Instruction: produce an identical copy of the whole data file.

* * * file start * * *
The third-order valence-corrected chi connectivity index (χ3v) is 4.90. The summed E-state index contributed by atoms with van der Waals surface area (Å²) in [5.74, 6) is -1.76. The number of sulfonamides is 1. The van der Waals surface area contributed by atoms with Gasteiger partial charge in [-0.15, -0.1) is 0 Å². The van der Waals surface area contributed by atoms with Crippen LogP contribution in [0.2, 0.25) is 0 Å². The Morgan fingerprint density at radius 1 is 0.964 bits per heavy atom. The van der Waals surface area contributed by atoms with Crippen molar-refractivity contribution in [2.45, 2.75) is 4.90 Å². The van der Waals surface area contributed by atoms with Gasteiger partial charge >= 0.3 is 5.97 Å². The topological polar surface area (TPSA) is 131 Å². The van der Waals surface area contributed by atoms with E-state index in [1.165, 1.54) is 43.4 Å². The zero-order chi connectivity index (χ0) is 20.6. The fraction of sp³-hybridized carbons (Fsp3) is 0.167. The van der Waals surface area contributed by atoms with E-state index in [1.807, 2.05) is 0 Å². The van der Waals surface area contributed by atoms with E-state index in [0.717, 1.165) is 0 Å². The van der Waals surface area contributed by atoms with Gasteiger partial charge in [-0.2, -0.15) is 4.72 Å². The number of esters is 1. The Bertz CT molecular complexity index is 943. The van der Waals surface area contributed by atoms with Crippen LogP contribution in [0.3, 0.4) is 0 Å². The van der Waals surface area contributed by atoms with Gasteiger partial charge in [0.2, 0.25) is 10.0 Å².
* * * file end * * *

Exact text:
The third-order valence-corrected chi connectivity index (χ3v) is 4.90. The summed E-state index contributed by atoms with van der Waals surface area (Å²) in [5.74, 6) is -1.76. The number of sulfonamides is 1. The van der Waals surface area contributed by atoms with Gasteiger partial charge in [-0.15, -0.1) is 0 Å². The van der Waals surface area contributed by atoms with Crippen LogP contribution in [0.2, 0.25) is 0 Å². The Morgan fingerprint density at radius 1 is 0.964 bits per heavy atom. The van der Waals surface area contributed by atoms with Crippen molar-refractivity contribution in [2.45, 2.75) is 4.90 Å². The van der Waals surface area contributed by atoms with Gasteiger partial charge >= 0.3 is 5.97 Å². The topological polar surface area (TPSA) is 131 Å². The van der Waals surface area contributed by atoms with E-state index in [1.165, 1.54) is 43.4 Å². The zero-order chi connectivity index (χ0) is 20.6. The fraction of sp³-hybridized carbons (Fsp3) is 0.167. The van der Waals surface area contributed by atoms with E-state index in [1.807, 2.05) is 0 Å². The van der Waals surface area contributed by atoms with E-state index in [0.717, 1.165) is 0 Å². The van der Waals surface area contributed by atoms with Gasteiger partial charge in [-0.2, -0.15) is 4.72 Å². The number of esters is 1. The Bertz CT molecular complexity index is 943. The van der Waals surface area contributed by atoms with Crippen LogP contribution in [0.3, 0.4) is 0 Å². The van der Waals surface area contributed by atoms with Gasteiger partial charge in [0.2, 0.25) is 10.0 Å².